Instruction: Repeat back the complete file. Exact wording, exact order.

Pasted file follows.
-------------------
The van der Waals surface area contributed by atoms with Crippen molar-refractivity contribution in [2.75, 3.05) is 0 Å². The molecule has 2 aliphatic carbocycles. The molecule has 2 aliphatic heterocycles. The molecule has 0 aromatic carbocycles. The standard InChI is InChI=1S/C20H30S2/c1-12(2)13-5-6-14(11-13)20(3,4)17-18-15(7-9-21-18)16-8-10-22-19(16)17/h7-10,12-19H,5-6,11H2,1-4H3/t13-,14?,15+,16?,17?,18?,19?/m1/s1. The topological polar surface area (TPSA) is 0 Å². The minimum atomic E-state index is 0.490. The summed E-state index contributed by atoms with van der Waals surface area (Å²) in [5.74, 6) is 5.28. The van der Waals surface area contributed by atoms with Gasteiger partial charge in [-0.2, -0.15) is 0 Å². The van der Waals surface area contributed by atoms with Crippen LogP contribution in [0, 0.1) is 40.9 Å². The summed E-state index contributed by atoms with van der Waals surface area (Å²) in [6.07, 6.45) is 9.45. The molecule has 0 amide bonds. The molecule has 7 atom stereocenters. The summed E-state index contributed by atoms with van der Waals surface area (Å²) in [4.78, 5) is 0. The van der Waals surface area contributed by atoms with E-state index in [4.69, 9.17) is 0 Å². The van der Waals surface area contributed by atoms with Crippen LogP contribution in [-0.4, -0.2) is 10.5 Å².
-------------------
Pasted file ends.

The van der Waals surface area contributed by atoms with Crippen molar-refractivity contribution in [2.75, 3.05) is 0 Å². The molecule has 2 aliphatic carbocycles. The molecule has 2 aliphatic heterocycles. The molecule has 0 aromatic carbocycles. The standard InChI is InChI=1S/C20H30S2/c1-12(2)13-5-6-14(11-13)20(3,4)17-18-15(7-9-21-18)16-8-10-22-19(16)17/h7-10,12-19H,5-6,11H2,1-4H3/t13-,14?,15+,16?,17?,18?,19?/m1/s1. The topological polar surface area (TPSA) is 0 Å². The minimum atomic E-state index is 0.490. The summed E-state index contributed by atoms with van der Waals surface area (Å²) in [5.74, 6) is 5.28. The van der Waals surface area contributed by atoms with Gasteiger partial charge in [-0.2, -0.15) is 0 Å². The van der Waals surface area contributed by atoms with Crippen LogP contribution in [0, 0.1) is 40.9 Å². The summed E-state index contributed by atoms with van der Waals surface area (Å²) in [6.07, 6.45) is 9.45. The molecule has 0 amide bonds. The molecule has 7 atom stereocenters. The summed E-state index contributed by atoms with van der Waals surface area (Å²) in [4.78, 5) is 0. The van der Waals surface area contributed by atoms with E-state index in [4.69, 9.17) is 0 Å². The van der Waals surface area contributed by atoms with Crippen LogP contribution in [-0.4, -0.2) is 10.5 Å².